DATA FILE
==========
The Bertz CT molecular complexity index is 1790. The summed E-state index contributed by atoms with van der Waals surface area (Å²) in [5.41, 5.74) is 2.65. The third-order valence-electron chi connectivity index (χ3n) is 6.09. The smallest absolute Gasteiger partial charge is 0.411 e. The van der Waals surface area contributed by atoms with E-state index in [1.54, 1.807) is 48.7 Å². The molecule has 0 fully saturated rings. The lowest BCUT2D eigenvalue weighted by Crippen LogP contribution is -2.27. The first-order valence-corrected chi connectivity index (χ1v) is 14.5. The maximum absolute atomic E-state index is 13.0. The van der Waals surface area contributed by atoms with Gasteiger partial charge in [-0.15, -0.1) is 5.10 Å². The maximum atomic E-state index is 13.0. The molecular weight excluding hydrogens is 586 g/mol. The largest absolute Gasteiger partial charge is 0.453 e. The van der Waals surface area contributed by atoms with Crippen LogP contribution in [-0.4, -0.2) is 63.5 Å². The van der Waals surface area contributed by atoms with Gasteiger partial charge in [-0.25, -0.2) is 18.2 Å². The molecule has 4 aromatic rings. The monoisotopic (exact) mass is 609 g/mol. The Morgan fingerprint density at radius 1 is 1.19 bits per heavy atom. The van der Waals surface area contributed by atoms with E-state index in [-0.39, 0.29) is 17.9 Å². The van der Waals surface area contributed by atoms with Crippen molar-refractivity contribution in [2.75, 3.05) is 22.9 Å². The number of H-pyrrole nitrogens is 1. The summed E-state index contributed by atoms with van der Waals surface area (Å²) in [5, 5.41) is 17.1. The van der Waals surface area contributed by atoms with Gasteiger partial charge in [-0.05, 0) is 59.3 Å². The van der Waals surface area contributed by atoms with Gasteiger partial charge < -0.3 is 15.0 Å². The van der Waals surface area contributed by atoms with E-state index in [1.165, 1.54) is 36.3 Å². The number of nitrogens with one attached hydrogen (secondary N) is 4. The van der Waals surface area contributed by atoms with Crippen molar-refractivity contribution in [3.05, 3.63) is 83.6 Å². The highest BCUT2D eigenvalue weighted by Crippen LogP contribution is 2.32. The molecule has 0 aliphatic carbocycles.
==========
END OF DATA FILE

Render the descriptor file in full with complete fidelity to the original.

The Bertz CT molecular complexity index is 1790. The summed E-state index contributed by atoms with van der Waals surface area (Å²) in [5.41, 5.74) is 2.65. The third-order valence-electron chi connectivity index (χ3n) is 6.09. The smallest absolute Gasteiger partial charge is 0.411 e. The van der Waals surface area contributed by atoms with E-state index in [1.54, 1.807) is 48.7 Å². The molecule has 0 fully saturated rings. The lowest BCUT2D eigenvalue weighted by Crippen LogP contribution is -2.27. The first-order valence-corrected chi connectivity index (χ1v) is 14.5. The maximum absolute atomic E-state index is 13.0. The van der Waals surface area contributed by atoms with Gasteiger partial charge in [-0.15, -0.1) is 5.10 Å². The maximum atomic E-state index is 13.0. The molecular weight excluding hydrogens is 586 g/mol. The largest absolute Gasteiger partial charge is 0.453 e. The van der Waals surface area contributed by atoms with Crippen LogP contribution in [-0.4, -0.2) is 63.5 Å². The van der Waals surface area contributed by atoms with Gasteiger partial charge in [-0.25, -0.2) is 18.2 Å². The molecule has 4 aromatic rings. The monoisotopic (exact) mass is 609 g/mol. The Morgan fingerprint density at radius 1 is 1.19 bits per heavy atom. The van der Waals surface area contributed by atoms with E-state index in [-0.39, 0.29) is 17.9 Å². The van der Waals surface area contributed by atoms with Crippen molar-refractivity contribution in [2.75, 3.05) is 22.9 Å². The number of H-pyrrole nitrogens is 1. The summed E-state index contributed by atoms with van der Waals surface area (Å²) in [5, 5.41) is 17.1. The van der Waals surface area contributed by atoms with Gasteiger partial charge in [-0.05, 0) is 59.3 Å². The van der Waals surface area contributed by atoms with Gasteiger partial charge < -0.3 is 15.0 Å². The van der Waals surface area contributed by atoms with E-state index in [1.165, 1.54) is 36.3 Å². The number of nitrogens with one attached hydrogen (secondary N) is 4. The van der Waals surface area contributed by atoms with Crippen molar-refractivity contribution in [3.05, 3.63) is 83.6 Å². The highest BCUT2D eigenvalue weighted by Crippen LogP contribution is 2.32. The molecule has 0 aliphatic carbocycles.